Once nanoparticles have been “fitted” into the pores, the material is altered with laser radiation in order to enhance it with new optical properties. Then, everything depends on how accurately scientists were able to change the concentration and size of the nanoparticles, as this will affect the spectral properties of the material.
“The method we’ve suggested makes it possible to create voluminous micro-scale elements with a plasmonic resonance peak that can be controlled in real time,” says Roman Zakoldaev, a researcher at the Faculty of Laser Photonics and Optoelectronics. “The method aims to optimize the parameters of laser altering via feedback.”
The scientists have conducted a stage-by-stage study of the changes in structure within composite materials, and namely:
- Registering the changes in the sample’s transmission capacity depending on the duration of laser irradiation;
- Rapid analysis of the optical constants of nanoparticles during the irradiation;
- Modeling of spectral properties of the resulting elements.
All this made it possible to monitor the optical properties of the material while it was subject to laser treatment.
Modeling – integral to laser treatment of components
But there is an issue: during the treatment intended to “glue together” the components of a new material, metal nanoparticles change their shape and even their chemical composition. Throughout the process, material changes the way it interacts with laser radiation; essentially, it begins to better absorb radiation within a specific band of the spectrum. This presents several challenges for the treatment process.
In order to adjust the laser’s performance throughout the treatment, scientists need to instantly conduct complex calculations of changes that have already occurred and the changes that would need to be made to the laser’s settings. For that, they need a flexible physico-mathematical model; such a model has become the basis of an algorithm designed to manage the processing of these materials.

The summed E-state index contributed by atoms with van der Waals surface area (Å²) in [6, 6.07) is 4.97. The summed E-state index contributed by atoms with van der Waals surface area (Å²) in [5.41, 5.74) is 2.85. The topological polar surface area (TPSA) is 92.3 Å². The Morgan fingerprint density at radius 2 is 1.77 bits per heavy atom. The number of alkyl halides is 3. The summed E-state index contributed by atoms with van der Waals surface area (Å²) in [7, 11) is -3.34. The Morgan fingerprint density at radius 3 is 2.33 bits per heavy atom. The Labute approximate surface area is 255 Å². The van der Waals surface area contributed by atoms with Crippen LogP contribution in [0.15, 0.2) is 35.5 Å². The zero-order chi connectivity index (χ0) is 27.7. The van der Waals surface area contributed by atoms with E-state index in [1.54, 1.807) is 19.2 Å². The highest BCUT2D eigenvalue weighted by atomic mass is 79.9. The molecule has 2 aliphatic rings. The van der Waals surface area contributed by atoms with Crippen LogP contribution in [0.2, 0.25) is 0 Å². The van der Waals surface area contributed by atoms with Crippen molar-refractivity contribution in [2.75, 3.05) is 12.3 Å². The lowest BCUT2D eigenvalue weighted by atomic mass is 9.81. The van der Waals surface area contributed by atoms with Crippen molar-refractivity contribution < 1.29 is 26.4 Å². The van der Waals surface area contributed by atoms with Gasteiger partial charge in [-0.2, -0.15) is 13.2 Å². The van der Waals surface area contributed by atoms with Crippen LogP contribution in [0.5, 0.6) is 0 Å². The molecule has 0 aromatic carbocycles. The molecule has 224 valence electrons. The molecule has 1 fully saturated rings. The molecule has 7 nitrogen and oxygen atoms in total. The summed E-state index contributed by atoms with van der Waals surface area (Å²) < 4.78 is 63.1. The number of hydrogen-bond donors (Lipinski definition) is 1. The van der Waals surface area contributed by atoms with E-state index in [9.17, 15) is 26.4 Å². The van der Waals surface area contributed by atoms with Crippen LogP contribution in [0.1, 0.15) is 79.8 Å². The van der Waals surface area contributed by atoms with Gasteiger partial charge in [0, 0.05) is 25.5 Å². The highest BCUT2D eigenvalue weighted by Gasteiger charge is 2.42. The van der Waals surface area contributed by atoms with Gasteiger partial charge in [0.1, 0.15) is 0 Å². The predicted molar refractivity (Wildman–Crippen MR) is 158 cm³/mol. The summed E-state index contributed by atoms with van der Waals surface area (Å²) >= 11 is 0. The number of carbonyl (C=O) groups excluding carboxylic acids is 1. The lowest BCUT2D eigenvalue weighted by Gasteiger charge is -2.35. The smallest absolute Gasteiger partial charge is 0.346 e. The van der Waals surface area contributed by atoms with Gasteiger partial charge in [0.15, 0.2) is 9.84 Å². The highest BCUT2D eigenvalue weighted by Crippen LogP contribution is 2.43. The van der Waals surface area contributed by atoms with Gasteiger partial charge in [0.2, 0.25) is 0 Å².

The researchers from ITMO University have suggested a physico-mathematical model that would be used to describe the optical characteristics of photonic materials. In particular, it was used to model the optical properties of nanoparticles embedded into transparent solid-state matrices during their photo-thermo-chemical synthesis.
“We were able to propose a calculation algorithm that presents the electronic structure, size, and concentration of nanoparticles with the optical properties of material as one effective medium,” says Maksim Sergeev. “Using the algorithm together with a model of diffusion-controlled growth of particles has made it possible for us to trace the optical changes in laser treatment in real time.”
The model’s functionality was confirmed numerous times when its results were compared to experimental data produced during treatment of glass samples with various nanoparticles. It allows researchers to produce materials with the exact optical properties that were initially factored into calculations.
The suggested method would make the creation of unique optical plasmonic components cheap and easy to handle, opening up new opportunities for their integration into industrial production.
The study is funded by the grant of Russian Science Foundation (project № 19-79-10208).
Reference: Maksim M. Sergeev, Roman A. Zakoldaev, Tatiana E. Itina, Pavel V. Varlamov, Galina K. Kostyuk. Real-Time Analysis of Laser-Induced Plasmon Tuning in Nanoporous Glass Composite. Nanomaterials 2020, 10, 1131; doi: 10.3390/nano10061131